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Searched for: Tuft Needle
15 Feb 2018 20:48
  • phoenix
  • phoenix's Avatar
Hi Rosenthal311.

but have not been able to find much about the nest Alexander Hybrid Luxury Contour as it appears to be a newer model? Any weak links in this? I have struggled to find a good mattress for years. Thinking this may be a good option because I like some push back from the coils but softness of memory foam. … Any thoughts on this new Nest?


I am sure that given your experience with the Vi-Spring mattress (that you were mentioning in your previous post) you have now a few more data points as to what direction you wish to go with your new mattress, but I would do an internal checkup to make sure that anything you are considering does not come from a tendency to go with the pendulum swing from “too firm” to “too soft” and to test and have a detailed conversation with a trusted manufacturer or retailer that has your best interests at heart and sells their products based on suitability rather than profitability.

As you’re aware Nest is one of our Trusted Members here which means that I think very highly of them and that I believe that they compete well with best in the industry in terms of their quality, value, service, knowledge, and transparency. You are correct that Nest’s Alexander Luxury Contour is a new 2017 addition to Nest’s lines. This mattress was designed to be quite plush and comes in a single firmness choice. From top to bottom the layers and specs are:
Comfort Layers:
  • 1.5” x 2.5 lb. 2.5 lb. Copper Phase Change Gel Memory Foam (even though it is "an inch or so" this would be a little on the lower end on the Memory Foam durability scale that I usually recommend for the uppermost layer of the product which tends to undergo the most mechanical stress.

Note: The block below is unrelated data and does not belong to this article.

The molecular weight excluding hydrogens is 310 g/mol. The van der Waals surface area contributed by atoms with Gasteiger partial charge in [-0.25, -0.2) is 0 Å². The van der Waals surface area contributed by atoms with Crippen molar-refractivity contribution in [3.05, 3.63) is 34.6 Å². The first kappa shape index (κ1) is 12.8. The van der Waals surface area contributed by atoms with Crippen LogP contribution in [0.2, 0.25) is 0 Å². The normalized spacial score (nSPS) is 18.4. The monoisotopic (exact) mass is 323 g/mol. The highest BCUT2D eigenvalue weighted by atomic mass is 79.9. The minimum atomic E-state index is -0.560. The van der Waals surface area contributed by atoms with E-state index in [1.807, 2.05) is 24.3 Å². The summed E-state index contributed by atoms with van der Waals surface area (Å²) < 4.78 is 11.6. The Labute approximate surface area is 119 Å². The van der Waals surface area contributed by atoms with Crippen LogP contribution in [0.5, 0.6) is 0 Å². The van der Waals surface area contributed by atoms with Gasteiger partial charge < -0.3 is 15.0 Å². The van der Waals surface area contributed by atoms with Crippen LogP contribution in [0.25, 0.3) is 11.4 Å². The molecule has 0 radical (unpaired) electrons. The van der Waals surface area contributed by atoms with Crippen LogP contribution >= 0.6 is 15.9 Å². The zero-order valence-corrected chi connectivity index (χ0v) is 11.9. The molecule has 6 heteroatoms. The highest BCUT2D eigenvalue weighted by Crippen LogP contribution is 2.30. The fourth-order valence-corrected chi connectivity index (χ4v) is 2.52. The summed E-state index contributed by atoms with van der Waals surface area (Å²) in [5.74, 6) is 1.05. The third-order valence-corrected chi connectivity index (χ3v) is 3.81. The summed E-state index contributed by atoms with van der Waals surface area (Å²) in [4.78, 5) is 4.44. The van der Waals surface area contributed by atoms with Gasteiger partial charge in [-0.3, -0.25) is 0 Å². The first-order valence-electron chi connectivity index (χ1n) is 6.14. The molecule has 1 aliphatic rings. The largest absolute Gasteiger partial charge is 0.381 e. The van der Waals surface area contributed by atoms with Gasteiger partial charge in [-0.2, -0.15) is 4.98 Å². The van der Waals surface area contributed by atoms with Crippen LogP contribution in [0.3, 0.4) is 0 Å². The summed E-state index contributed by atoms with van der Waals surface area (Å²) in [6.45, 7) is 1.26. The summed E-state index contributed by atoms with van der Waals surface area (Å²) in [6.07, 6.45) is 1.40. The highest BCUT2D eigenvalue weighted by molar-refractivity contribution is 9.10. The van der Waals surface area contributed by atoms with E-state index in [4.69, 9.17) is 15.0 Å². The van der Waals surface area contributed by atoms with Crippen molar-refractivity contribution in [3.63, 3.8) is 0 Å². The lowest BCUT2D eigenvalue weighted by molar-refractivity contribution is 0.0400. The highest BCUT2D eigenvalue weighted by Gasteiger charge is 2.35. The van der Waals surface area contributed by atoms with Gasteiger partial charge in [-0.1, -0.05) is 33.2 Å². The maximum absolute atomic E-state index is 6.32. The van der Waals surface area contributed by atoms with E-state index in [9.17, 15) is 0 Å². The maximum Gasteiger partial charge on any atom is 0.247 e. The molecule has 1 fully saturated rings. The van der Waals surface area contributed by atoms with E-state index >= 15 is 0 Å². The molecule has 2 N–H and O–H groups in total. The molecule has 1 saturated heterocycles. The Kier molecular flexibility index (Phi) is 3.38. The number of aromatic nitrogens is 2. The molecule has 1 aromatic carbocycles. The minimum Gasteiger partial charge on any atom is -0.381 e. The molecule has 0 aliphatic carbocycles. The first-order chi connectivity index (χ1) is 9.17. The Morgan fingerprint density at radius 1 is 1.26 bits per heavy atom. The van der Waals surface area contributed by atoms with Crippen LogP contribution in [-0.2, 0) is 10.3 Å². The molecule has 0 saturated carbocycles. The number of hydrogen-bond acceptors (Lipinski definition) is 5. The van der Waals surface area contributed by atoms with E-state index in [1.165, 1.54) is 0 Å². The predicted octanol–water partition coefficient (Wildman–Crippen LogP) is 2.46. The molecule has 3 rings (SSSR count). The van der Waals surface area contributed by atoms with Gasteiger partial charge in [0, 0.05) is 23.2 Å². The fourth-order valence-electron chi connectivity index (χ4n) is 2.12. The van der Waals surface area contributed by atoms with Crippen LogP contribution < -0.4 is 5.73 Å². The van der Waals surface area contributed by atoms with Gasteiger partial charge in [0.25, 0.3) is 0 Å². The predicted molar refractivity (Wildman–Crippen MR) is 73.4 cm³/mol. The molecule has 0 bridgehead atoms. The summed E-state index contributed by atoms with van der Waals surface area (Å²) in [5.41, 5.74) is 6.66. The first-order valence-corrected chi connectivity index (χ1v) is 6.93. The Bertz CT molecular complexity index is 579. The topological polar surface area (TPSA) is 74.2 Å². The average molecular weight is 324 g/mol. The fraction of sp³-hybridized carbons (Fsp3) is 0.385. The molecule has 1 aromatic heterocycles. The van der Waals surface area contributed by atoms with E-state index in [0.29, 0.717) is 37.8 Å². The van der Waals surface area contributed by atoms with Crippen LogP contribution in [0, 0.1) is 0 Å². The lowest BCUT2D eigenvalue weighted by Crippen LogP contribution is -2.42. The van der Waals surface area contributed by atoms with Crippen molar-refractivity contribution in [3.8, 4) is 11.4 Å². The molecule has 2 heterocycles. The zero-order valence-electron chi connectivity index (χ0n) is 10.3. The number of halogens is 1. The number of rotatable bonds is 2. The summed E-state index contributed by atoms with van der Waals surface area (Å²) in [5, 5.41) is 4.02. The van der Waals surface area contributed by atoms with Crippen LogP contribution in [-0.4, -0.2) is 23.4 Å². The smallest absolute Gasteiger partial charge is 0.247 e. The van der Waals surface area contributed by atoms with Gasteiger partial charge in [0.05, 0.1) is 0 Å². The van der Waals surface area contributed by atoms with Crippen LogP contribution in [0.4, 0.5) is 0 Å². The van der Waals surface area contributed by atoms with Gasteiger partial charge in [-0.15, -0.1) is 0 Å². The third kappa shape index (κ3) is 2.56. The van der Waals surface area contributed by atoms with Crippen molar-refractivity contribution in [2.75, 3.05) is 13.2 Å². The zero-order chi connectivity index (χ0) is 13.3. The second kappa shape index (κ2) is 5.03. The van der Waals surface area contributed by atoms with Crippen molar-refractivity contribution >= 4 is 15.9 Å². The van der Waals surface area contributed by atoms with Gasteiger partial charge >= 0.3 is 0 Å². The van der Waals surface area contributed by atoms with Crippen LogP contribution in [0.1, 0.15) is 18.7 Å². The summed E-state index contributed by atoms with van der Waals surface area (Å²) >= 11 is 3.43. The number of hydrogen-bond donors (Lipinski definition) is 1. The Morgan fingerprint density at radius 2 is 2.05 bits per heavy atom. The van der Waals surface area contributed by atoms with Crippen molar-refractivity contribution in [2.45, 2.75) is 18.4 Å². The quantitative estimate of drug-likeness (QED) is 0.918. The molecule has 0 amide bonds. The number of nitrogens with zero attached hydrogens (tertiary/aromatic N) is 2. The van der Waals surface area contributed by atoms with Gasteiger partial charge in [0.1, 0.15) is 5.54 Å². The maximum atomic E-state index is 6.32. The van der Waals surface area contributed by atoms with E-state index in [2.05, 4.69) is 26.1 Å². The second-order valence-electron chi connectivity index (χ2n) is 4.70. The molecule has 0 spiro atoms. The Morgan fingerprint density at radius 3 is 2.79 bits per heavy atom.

• 2” x 3 lb. Soft Energex Foam ( Energex is a high-quality polyfoam, one of the newer generation of what I term “ high-performance polyfoams ” and it is formulated to have different and more desirable properties than more conventional polyfoam and can approximate some of the more desirable properties of latex or memory foam (depending on the specific formulation). With their higher densities, they are all durable products.
  • 1” x 4 lb. Visco Soft Memory Foam (this falls within the durability guidelines for your weight range)
Support layers
  • 3” x 1300 Micro Coil System
  • 4” x High-Density Foam Edge Support Core (Usually 1.5 lb and a higher a IFD is good option for your weight range)

…because I like some push back from the coils but softness of memory foam. I sleep hot and am a side sleep - about 160 pounds.


I'm not sure what you've read since you found the site but just in case you haven't read it yet ... the first place to start your research is the mattress shopping tutorial here which includes all the basic information, steps, and guidelines that can help you make the best possible choice ... and perhaps more importantly know how and why to avoid the worst ones.